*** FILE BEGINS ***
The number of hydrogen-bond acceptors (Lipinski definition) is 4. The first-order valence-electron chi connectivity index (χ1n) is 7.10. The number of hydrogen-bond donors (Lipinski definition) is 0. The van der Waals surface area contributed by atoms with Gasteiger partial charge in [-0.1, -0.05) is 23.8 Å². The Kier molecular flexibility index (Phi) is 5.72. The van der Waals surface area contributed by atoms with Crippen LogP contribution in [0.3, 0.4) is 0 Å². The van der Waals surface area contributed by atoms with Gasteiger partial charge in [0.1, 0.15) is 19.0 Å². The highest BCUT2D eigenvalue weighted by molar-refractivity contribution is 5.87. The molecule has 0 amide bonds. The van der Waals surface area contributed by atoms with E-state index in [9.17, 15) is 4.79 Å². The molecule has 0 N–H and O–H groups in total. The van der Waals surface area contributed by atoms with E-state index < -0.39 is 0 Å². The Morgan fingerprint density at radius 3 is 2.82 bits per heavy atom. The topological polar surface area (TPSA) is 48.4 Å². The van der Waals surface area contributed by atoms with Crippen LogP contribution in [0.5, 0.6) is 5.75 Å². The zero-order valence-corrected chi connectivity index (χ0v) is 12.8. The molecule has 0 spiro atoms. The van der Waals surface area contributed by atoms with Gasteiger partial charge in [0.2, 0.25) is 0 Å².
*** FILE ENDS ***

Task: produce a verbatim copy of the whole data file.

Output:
The number of hydrogen-bond acceptors (Lipinski definition) is 4. The first-order valence-electron chi connectivity index (χ1n) is 7.10. The number of hydrogen-bond donors (Lipinski definition) is 0. The van der Waals surface area contributed by atoms with Gasteiger partial charge in [-0.1, -0.05) is 23.8 Å². The Kier molecular flexibility index (Phi) is 5.72. The van der Waals surface area contributed by atoms with Crippen LogP contribution in [0.3, 0.4) is 0 Å². The van der Waals surface area contributed by atoms with Gasteiger partial charge in [0.1, 0.15) is 19.0 Å². The highest BCUT2D eigenvalue weighted by molar-refractivity contribution is 5.87. The molecule has 0 amide bonds. The van der Waals surface area contributed by atoms with E-state index in [9.17, 15) is 4.79 Å². The molecule has 0 N–H and O–H groups in total. The van der Waals surface area contributed by atoms with E-state index < -0.39 is 0 Å². The Morgan fingerprint density at radius 3 is 2.82 bits per heavy atom. The topological polar surface area (TPSA) is 48.4 Å². The van der Waals surface area contributed by atoms with Crippen LogP contribution in [0.5, 0.6) is 5.75 Å². The zero-order valence-corrected chi connectivity index (χ0v) is 12.8. The molecule has 0 spiro atoms. The van der Waals surface area contributed by atoms with Gasteiger partial charge in [0.2, 0.25) is 0 Å².